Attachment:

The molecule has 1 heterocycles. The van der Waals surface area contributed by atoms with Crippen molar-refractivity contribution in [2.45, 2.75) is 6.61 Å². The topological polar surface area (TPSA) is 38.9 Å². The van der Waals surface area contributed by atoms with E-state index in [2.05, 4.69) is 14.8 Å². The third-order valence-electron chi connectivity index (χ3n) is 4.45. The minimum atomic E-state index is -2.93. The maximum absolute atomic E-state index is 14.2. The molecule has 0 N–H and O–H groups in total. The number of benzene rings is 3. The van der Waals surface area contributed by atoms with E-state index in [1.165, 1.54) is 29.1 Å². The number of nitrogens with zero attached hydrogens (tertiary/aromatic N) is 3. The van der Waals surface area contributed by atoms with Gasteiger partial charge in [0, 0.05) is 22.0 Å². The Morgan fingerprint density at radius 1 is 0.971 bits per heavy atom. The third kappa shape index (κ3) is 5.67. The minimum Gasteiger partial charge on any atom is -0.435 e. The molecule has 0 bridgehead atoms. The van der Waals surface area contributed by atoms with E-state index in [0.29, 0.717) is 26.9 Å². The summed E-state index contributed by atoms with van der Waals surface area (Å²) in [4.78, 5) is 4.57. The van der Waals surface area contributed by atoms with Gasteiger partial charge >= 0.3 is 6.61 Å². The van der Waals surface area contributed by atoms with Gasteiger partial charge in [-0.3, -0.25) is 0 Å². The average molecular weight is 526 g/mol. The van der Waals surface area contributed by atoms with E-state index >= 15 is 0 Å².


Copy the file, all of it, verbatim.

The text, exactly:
The molecule has 1 heterocycles. The van der Waals surface area contributed by atoms with Crippen molar-refractivity contribution in [2.45, 2.75) is 6.61 Å². The topological polar surface area (TPSA) is 38.9 Å². The van der Waals surface area contributed by atoms with E-state index in [2.05, 4.69) is 14.8 Å². The third-order valence-electron chi connectivity index (χ3n) is 4.45. The minimum atomic E-state index is -2.93. The maximum absolute atomic E-state index is 14.2. The molecule has 0 N–H and O–H groups in total. The number of benzene rings is 3. The van der Waals surface area contributed by atoms with E-state index in [1.165, 1.54) is 29.1 Å². The number of nitrogens with zero attached hydrogens (tertiary/aromatic N) is 3. The van der Waals surface area contributed by atoms with Gasteiger partial charge in [0, 0.05) is 22.0 Å². The Morgan fingerprint density at radius 1 is 0.971 bits per heavy atom. The third kappa shape index (κ3) is 5.67. The minimum Gasteiger partial charge on any atom is -0.435 e. The molecule has 0 bridgehead atoms. The van der Waals surface area contributed by atoms with E-state index in [0.29, 0.717) is 26.9 Å². The summed E-state index contributed by atoms with van der Waals surface area (Å²) in [4.78, 5) is 4.57. The van der Waals surface area contributed by atoms with Gasteiger partial charge >= 0.3 is 6.61 Å². The van der Waals surface area contributed by atoms with Gasteiger partial charge in [-0.3, -0.25) is 0 Å². The average molecular weight is 526 g/mol. The van der Waals surface area contributed by atoms with E-state index >= 15 is 0 Å².